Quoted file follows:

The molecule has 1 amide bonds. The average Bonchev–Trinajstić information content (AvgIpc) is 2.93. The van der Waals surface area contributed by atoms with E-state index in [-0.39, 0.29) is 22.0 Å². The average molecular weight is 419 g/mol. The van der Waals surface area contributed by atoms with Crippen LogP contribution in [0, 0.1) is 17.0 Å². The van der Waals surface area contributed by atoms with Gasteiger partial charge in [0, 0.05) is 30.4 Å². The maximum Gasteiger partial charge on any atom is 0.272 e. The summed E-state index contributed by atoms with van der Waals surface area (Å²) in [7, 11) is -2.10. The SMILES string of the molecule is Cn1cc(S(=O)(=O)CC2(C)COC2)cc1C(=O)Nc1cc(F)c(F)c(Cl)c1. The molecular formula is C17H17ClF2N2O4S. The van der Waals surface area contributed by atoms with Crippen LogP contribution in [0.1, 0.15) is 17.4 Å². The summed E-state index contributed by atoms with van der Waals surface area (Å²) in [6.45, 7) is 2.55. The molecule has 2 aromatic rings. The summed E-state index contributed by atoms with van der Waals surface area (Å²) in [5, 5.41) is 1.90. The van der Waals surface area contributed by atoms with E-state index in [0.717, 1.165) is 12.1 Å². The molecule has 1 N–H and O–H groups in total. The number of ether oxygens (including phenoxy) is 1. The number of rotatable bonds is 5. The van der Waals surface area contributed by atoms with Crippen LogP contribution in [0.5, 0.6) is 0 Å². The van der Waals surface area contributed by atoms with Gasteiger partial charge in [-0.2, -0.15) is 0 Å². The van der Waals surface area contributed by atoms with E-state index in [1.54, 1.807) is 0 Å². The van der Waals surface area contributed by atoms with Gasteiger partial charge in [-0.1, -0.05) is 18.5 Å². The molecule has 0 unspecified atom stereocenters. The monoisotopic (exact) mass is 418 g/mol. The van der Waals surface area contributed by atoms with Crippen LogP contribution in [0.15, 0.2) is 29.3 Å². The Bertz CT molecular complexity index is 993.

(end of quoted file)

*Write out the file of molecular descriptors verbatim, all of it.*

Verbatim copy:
The molecule has 1 amide bonds. The average Bonchev–Trinajstić information content (AvgIpc) is 2.93. The van der Waals surface area contributed by atoms with E-state index in [-0.39, 0.29) is 22.0 Å². The average molecular weight is 419 g/mol. The van der Waals surface area contributed by atoms with Crippen LogP contribution in [0, 0.1) is 17.0 Å². The van der Waals surface area contributed by atoms with Gasteiger partial charge in [0, 0.05) is 30.4 Å². The maximum Gasteiger partial charge on any atom is 0.272 e. The summed E-state index contributed by atoms with van der Waals surface area (Å²) in [7, 11) is -2.10. The SMILES string of the molecule is Cn1cc(S(=O)(=O)CC2(C)COC2)cc1C(=O)Nc1cc(F)c(F)c(Cl)c1. The molecular formula is C17H17ClF2N2O4S. The van der Waals surface area contributed by atoms with Crippen LogP contribution in [0.1, 0.15) is 17.4 Å². The summed E-state index contributed by atoms with van der Waals surface area (Å²) in [6.45, 7) is 2.55. The molecule has 2 aromatic rings. The summed E-state index contributed by atoms with van der Waals surface area (Å²) in [5, 5.41) is 1.90. The van der Waals surface area contributed by atoms with E-state index in [0.717, 1.165) is 12.1 Å². The molecule has 1 N–H and O–H groups in total. The number of ether oxygens (including phenoxy) is 1. The number of rotatable bonds is 5. The van der Waals surface area contributed by atoms with Crippen LogP contribution in [0.5, 0.6) is 0 Å². The van der Waals surface area contributed by atoms with Gasteiger partial charge in [-0.2, -0.15) is 0 Å². The van der Waals surface area contributed by atoms with E-state index in [1.54, 1.807) is 0 Å². The van der Waals surface area contributed by atoms with Gasteiger partial charge in [-0.1, -0.05) is 18.5 Å². The molecule has 0 unspecified atom stereocenters. The monoisotopic (exact) mass is 418 g/mol. The van der Waals surface area contributed by atoms with Crippen LogP contribution in [0.15, 0.2) is 29.3 Å². The Bertz CT molecular complexity index is 993.